Herbal does not mean innocuous: ten cases of severe hepatotoxicity associated with dietary supplements from Herbalife products

J Hepatol. 2007 Oct;47(4):521-6. doi: 10.1016/j.jhep.2007.06.014. Epub 2007 Jul 24.


Background/aims: Herbal agents are popular and perceived as safe because they are supposedly 'natural'. We report 10 cases of toxic hepatitis implicating Herbalife products.

Methods: To determine the prevalence and outcome of hepatotoxicity due to Herbalife products. A questionnaire was sent to all public Swiss hospitals. Reported cases were subjected to causality assessment using the CIOMS criteria.

Results: Twelve cases of toxic hepatitis implicating Herbalife preparations (1998-2004) were retrieved, 10 sufficiently documented to permit causality analysis. Median age of patients was 51 years (range 30-69) and latency to onset was 5 months (0.5-144). Liver biopsy (7/10) showed hepatic necrosis, marked lymphocytic/eosinophilic infiltration and cholestasis in five patients. One patient with fulminant liver failure was successfully transplanted; the explant showed giant cell hepatitis. Sinusoidal obstruction syndrome was observed in one case. Three patients without liver biopsy presented with hepatocellular (2) or mixed (1) liver injury. Causality assessment of adverse drug reaction was classified as certain in two, probable in seven and possible in one case(s), respectively.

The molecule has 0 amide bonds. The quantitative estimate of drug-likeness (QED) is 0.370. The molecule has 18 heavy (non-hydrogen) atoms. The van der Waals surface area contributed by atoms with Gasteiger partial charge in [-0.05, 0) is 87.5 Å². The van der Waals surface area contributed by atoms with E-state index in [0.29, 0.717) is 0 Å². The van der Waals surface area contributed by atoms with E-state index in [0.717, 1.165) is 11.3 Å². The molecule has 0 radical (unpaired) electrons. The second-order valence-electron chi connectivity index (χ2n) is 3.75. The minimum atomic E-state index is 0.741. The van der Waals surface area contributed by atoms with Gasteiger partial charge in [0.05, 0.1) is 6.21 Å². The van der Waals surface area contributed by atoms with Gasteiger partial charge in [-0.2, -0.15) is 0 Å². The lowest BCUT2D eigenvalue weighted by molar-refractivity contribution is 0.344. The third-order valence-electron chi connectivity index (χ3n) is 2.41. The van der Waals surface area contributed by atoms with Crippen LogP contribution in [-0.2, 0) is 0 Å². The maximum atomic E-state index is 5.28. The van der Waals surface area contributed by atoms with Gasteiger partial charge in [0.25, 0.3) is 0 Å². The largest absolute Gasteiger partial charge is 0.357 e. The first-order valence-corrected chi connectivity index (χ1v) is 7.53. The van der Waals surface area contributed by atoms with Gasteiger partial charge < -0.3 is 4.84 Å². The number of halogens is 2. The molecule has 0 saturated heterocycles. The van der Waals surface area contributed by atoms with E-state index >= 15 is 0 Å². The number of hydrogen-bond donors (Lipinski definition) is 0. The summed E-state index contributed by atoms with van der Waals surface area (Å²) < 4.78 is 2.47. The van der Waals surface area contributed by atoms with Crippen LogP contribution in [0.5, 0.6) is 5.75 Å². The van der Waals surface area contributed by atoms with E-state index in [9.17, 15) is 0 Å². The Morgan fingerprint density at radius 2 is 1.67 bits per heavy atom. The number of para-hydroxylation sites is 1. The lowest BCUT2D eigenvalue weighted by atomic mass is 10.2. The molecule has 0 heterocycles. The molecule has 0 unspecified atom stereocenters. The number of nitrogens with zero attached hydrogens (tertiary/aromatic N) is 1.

Conclusions: We present a case series of toxic hepatitis implicating Herbalife products. Liver toxicity may be severe. A more detailed declaration of components and pro-active role of regulatory agencies would be desirable.

Publication types

  • Case Reports

MeSH terms

  • Adult
  • Aged
  • Chemical and Drug Induced Liver Injury / diagnosis*
  • Chemical and Drug Induced Liver Injury / epidemiology*
  • Chemical and Drug Induced Liver Injury / pathology
  • Dietary Supplements / adverse effects*
  • Ephedra / adverse effects
  • Female
  • Humans
  • Male
  • Middle Aged
  • Prevalence
  • Surveys and Questionnaires
  • Switzerland / epidemiology


  • Herbalife